As a 28-year-old who recently entered a same-sex marriage, I'm struggling with what I think about my own potential for motherhood and the ways I could have children--do I want children? Do I not? In what ways could I feel ethically and emotionally *right* about parenting, if I do decide to parent? This is one of a number of books I've picked up to help me work through my thoughts--'and one I'm very happy with, because it examines a lot of the questions and feelings I've had.
The title sounds ominous, as though the book will be vastly critical of children or of people who have children. It isn't, though. Instead, Overall looks at what it means, morally, to have a child in present-day North America in clear, easy to read, and even warm language that shows a great deal of respect for children and for parents and that comes to no damning conclusions (except against deliberately-created extremely large families).
Mostly, Overall examines philosophical arguments that have been put forward both for and against having children and takes them down from the high-flown theoretical, in which no realistic human beings seem to be involved, to reality, where women must have or not have the children philosophers debate over. She looks at what these arguments, both pro- and anti-procreation, mean for women, their status, and their control over their own bodies. Many of the models fall apart when moved into the real world, where it's shown they imagine realities that could only exist if women were used as breeding machines or people were forced to be sterilized or use lifelong birth control. She also shows that many of the models seem to assume that people have a "prelife" existence that existing humans are either obligated to save them from (by procreating) or let them remain in (by not procreating)--and how strange and flimsy this assumption is, that children preexist their own existence.
She focuses on trying to find ways to judge the ethics involved in choosing to have children that abandon trying to value the (not comparable) states of existing and not existing, but instead look at what the choice to have children means for those who do exist and will exist--i.e., for everyone already alive and for the child who will exist if parents choose to procreate. I like that. It's easy, as a human being, to get caught up in "alternative universes"--what could be, what might be, what isn't but maybe should be, etc.--and hard to look at what is, right now, and what is right to do right now (even if what is right is hard).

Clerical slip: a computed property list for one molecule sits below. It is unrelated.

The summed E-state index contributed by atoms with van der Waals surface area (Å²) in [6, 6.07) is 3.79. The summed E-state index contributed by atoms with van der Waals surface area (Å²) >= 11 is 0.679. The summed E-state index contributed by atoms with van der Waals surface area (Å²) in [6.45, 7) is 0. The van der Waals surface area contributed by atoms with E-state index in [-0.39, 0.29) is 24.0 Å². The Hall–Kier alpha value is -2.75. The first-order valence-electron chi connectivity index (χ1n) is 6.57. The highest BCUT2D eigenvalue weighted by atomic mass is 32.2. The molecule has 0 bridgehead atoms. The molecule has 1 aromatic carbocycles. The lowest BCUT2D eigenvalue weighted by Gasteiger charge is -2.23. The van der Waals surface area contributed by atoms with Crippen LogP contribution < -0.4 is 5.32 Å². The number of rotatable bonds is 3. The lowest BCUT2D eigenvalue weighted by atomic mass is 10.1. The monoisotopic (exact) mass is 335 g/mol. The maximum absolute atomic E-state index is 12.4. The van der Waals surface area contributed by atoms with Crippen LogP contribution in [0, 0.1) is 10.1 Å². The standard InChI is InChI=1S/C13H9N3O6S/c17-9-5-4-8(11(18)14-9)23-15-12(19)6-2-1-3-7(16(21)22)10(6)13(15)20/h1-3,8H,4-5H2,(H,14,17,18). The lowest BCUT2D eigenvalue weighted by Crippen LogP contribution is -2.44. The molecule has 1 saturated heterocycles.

In the end, she comes to no sweeping conclusions. The decision to have children can be either good or bad, depending on the individual circumstances. She concludes that it is much easier to ethically justify not having children than to justify having them, and that, given modern population, North American parents have a moral (though not legal or social) responsibility to have not more than one child per person. She also concludes that the decision to go ahead and have children is essentially *non*rational, not irrational--that is, considerations go into it that cannot be explained by reason but that are still sound.
I'd recommend this book to anyone who's driving themselves up a tree wondering about the big abstract questions about having children--will I fail my personhood by not having children? Will I fail my genetic lineage? Will I be helping overpopulate the planet if I have kids? Or will I be helping contribute to an aging population with no workers if I don't? Is it okay if I have children even if my genes are less than perfect? Am I too old to parent? Etc., etc., etc. It may help ground your thoughts a little.